[CentOS] system date using ntp client is drifting

Mon Jun 4 23:21:07 UTC 2012
Les Mikesell <lesmikesell at gmail.com>

On Mon, Jun 4, 2012 at 5:51 PM, Nate Duehr <denverpilot at me.com> wrote:
> The reason no one ever did it "in the old days" was for fear of an NTP server going out of whack.  ntpdate should be used sparingly and with knowledge that one is doing it... automating it is usually a bad idea.  (Especially by default.)  As I said in the original reply, it's a nasty hack.

Historically, hardware clocks that are way off at power up have been
very common.  It might better on current devices.

> IMHO, ntpdate package install should be just to get the tool installed, no automation.  If it's installing automated setting by default, that's not right. One should have to turn ON automated ntpdate at startup/shutdown after understanding the risk.

There's not too much risk from a big time jump at startup before most
of your applications are doing anything.  That seems much safer than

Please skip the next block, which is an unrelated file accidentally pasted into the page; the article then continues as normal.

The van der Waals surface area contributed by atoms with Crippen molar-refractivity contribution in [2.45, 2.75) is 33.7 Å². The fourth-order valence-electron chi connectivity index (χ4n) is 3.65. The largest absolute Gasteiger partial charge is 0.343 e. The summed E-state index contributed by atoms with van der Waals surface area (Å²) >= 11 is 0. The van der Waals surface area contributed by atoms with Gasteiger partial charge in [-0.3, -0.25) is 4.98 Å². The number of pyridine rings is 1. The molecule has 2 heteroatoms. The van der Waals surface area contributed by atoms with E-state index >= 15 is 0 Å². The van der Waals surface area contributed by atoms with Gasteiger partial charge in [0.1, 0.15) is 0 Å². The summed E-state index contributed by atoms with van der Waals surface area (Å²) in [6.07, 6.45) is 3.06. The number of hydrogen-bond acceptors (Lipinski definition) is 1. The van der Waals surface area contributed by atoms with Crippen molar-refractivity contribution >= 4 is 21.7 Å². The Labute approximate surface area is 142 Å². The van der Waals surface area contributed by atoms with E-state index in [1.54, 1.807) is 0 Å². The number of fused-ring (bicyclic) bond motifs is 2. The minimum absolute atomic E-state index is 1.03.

waiting with a time difference that ntp itself won't fix and would
take forever with it's fractional-second jumps if it tried.

> Sounds like there's been some goofy decisions made somewhere along the line for ntp and ntpdate... an NTP server can be compromised and date/time changed across an envrionment (or more likely, it can have some type of failure itself...) and the old tenets of ntp were there for a reason...

Well, yes, but the cheap clocks and batteries in PCs are there for a
reason too (not necessarily a good reason...) and that's what we've
had to live with.   I do usually run ntp on routers and sync from the
ones nearby.   Ciscos at least won't act as servers unless they are
fairly confident about their own sources so there's not much chance of
picking up a bad starting time.   And you need to specify multiple
servers to cover failures.

   Les Mikesell
      lesmikesell at gmail.com